Details key to increasing patient volume, maintaining ophthalmic business

October 15, 2008

Reimbursements for ophthalmic practices are steadily declining while costs are going ever higher, leaving practices scrambling as never before to find new sources of revenue and ways of cutting costs. But unless these goals are approached wisely they can lead to stress among both staff and doctor.

Key Points

Farmington, MO-Reimbursements for ophthalmic practices are declining steadily while costs are going ever higher, leaving practices scrambling as never before to find new sources of revenue and ways of cutting costs. Unless these goals are approached wisely, they can lead to stress among both staff and doctor, according to John Fitz, MD, founder of Physician Eye Care in Farmington, MO, and a fellow of the American College of Surgeons.

"In most of our practices the low-hanging fruit has already been exploited," Dr. Fitz said. "So the question is, how do we survive in this environment?"

Additional services

"I can't tell you the number of people I've had come in with eyelid skin hanging over their eyelashes, and when I mention it to them and say it might be covered by Medicare, the next thing I know I'm doing surgery on them," Dr. Fitz said.

Diagnostic services, such as glaucoma, retina, and refraction, should also be considered. IOL upgrades are a popular service, but practices should approach them with caution, Dr. Fitz said.

"The prerequisite is that you have to do particularly good surgery," he said. "The patient generally has to be 20/25 or better in distance. You must be willing to manage astigmatism."

Educating staff members in the procedure is crucial.

"This is a lot of extra work for staffs, and if they're not on board with it they're going to do silent sabotage," Dr. Fitz said.

Patient education is equally important for successful use of IOLs.

"Patients think they will have perfect vision, so you've got to educate them as to what these can and can't do," he said. "I want to make sure they know what they are getting and they are happy with it."

Education takes time, however, which physicians themselves do not always have. Other methods of providing information to patients are mailings, educational brochures in the office, and through the technician doing the patient's workup.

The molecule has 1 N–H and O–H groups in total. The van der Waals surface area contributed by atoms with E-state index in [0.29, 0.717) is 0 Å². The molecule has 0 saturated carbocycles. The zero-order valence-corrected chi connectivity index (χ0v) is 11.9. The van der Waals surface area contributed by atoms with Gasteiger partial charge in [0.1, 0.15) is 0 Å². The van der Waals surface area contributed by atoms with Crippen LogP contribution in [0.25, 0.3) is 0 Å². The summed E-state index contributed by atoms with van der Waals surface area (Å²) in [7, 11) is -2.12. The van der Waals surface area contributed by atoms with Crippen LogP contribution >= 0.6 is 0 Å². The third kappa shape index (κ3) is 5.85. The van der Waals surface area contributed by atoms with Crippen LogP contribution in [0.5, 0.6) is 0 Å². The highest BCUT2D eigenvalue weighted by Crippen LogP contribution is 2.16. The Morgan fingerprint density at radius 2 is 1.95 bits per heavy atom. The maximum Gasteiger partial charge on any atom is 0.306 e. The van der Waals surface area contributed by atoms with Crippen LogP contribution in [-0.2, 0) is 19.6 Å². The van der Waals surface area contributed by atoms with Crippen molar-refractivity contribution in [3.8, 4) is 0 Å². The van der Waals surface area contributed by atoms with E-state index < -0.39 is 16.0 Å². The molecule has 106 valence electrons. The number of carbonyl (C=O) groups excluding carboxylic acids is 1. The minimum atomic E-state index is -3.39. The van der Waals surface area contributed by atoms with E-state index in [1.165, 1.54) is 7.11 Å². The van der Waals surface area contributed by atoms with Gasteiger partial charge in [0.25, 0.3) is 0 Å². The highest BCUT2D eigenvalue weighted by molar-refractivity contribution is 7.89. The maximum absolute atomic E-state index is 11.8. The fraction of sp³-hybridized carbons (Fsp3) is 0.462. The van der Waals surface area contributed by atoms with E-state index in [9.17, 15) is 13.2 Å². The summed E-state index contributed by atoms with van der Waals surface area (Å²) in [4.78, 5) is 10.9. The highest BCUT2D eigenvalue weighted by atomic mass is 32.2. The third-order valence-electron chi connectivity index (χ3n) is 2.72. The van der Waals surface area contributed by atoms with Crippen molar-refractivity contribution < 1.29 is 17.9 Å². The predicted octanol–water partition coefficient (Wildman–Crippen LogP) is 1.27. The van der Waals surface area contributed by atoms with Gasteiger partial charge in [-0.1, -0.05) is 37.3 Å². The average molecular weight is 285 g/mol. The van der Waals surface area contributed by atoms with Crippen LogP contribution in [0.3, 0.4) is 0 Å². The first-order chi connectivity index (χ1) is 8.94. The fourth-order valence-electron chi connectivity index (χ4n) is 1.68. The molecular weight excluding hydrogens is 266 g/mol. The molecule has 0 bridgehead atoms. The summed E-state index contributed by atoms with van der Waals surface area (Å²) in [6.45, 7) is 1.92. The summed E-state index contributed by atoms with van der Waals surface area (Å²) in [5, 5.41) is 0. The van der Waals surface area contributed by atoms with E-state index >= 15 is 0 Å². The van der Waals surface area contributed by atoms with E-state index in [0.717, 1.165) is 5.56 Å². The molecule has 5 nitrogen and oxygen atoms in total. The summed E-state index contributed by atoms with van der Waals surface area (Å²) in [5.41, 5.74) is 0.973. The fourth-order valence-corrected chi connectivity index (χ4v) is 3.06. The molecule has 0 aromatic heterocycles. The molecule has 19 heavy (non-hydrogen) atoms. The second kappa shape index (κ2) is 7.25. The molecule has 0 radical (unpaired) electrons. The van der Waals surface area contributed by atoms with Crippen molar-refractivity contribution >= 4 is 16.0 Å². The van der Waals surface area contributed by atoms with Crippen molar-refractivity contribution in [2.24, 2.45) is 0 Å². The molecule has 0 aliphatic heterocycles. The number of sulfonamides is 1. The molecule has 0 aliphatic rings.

"A lot of times patients are more comfortable talking to your staff than to you, so if they can answer questions, it's a good thing," Dr. Fitz said.

Optical coherence tomography is another service worth considering.

"It pays for itself very quickly, because it can be used in many different ways," Dr. Fitz said. "If someone comes in with a little blip in the grid that's new, this will let me figure out if something's changed. If my postop cataract patients still aren't seeing right I can use it to find out what's going on."

Adding services is not the only way to increase patient traffic, Dr. Fitz said. An often-overlooked method is being visible among the community's physicians.

"You need to maintain your hospital staff affiliations, you need to go to your quality assurance meetings so that you interact with your peers," he said. "You can actually help your practice a lot by being friendly to your fellow MDs and osteopathic physicians in your community."

Patient relations

Strengthening recall practices can help bring in patients. Dr. Fitz described the experience of a practice, which used its automated phone system to contact patients who hadn't been seen in 3 years or more. Of the 1,000 people contacted, 250 made appointments. Dr. Fitz said he personally reviews the chart of every no-show patient.

"If they are a glaucoma or cataract patient we call them and bug them," he said. "It improves patient care and it keeps patients in your practice."

The importance of being nice to patients and treating them as individuals is often overlooked, Dr. Fitz said.

"Every doctor thinks they are being nice, but then you see they have their back turned to the patient while they're scribbling in the chart," he said. "That's not what patients want."

Dr. Fitz makes notations about patients' personal lives on their charts so that he can chat with them.

"It doesn't take very long, but it gives you a human touch," he said. "We are in a people-service business."

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